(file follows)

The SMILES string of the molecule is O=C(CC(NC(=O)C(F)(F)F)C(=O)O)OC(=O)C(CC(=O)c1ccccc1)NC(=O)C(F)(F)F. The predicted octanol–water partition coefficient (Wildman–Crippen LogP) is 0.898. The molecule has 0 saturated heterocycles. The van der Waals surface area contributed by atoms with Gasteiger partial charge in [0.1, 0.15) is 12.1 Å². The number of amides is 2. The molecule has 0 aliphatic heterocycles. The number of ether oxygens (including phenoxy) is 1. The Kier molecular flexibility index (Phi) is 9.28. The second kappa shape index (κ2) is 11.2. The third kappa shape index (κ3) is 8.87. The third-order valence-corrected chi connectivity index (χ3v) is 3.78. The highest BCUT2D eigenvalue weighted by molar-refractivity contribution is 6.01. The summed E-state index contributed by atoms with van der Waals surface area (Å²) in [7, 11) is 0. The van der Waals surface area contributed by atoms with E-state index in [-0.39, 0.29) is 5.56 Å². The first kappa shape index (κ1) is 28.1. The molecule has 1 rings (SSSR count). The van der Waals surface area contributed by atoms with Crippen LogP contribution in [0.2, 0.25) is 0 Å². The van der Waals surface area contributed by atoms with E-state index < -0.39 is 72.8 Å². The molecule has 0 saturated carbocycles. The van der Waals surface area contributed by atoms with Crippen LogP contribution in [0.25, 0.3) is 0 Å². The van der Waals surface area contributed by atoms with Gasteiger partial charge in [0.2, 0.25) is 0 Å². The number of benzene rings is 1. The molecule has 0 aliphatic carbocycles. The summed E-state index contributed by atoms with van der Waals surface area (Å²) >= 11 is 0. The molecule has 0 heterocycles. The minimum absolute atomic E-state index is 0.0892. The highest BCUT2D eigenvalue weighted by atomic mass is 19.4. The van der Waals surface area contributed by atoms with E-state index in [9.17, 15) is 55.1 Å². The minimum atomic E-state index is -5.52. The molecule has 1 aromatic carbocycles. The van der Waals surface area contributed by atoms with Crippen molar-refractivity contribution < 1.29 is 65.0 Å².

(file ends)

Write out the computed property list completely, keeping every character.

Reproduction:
The SMILES string of the molecule is O=C(CC(NC(=O)C(F)(F)F)C(=O)O)OC(=O)C(CC(=O)c1ccccc1)NC(=O)C(F)(F)F. The predicted octanol–water partition coefficient (Wildman–Crippen LogP) is 0.898. The molecule has 0 saturated heterocycles. The van der Waals surface area contributed by atoms with Gasteiger partial charge in [0.1, 0.15) is 12.1 Å². The number of amides is 2. The molecule has 0 aliphatic heterocycles. The number of ether oxygens (including phenoxy) is 1. The Kier molecular flexibility index (Phi) is 9.28. The second kappa shape index (κ2) is 11.2. The third kappa shape index (κ3) is 8.87. The third-order valence-corrected chi connectivity index (χ3v) is 3.78. The highest BCUT2D eigenvalue weighted by molar-refractivity contribution is 6.01. The summed E-state index contributed by atoms with van der Waals surface area (Å²) in [7, 11) is 0. The van der Waals surface area contributed by atoms with E-state index in [-0.39, 0.29) is 5.56 Å². The first kappa shape index (κ1) is 28.1. The molecule has 1 rings (SSSR count). The van der Waals surface area contributed by atoms with Crippen LogP contribution in [0.2, 0.25) is 0 Å². The van der Waals surface area contributed by atoms with E-state index < -0.39 is 72.8 Å². The molecule has 0 saturated carbocycles. The van der Waals surface area contributed by atoms with Crippen LogP contribution in [0.25, 0.3) is 0 Å². The van der Waals surface area contributed by atoms with Gasteiger partial charge in [0.2, 0.25) is 0 Å². The number of benzene rings is 1. The molecule has 0 aliphatic carbocycles. The summed E-state index contributed by atoms with van der Waals surface area (Å²) >= 11 is 0. The molecule has 0 heterocycles. The minimum absolute atomic E-state index is 0.0892. The highest BCUT2D eigenvalue weighted by atomic mass is 19.4. The van der Waals surface area contributed by atoms with E-state index in [9.17, 15) is 55.1 Å². The minimum atomic E-state index is -5.52. The molecule has 1 aromatic carbocycles. The van der Waals surface area contributed by atoms with Crippen molar-refractivity contribution < 1.29 is 65.0 Å².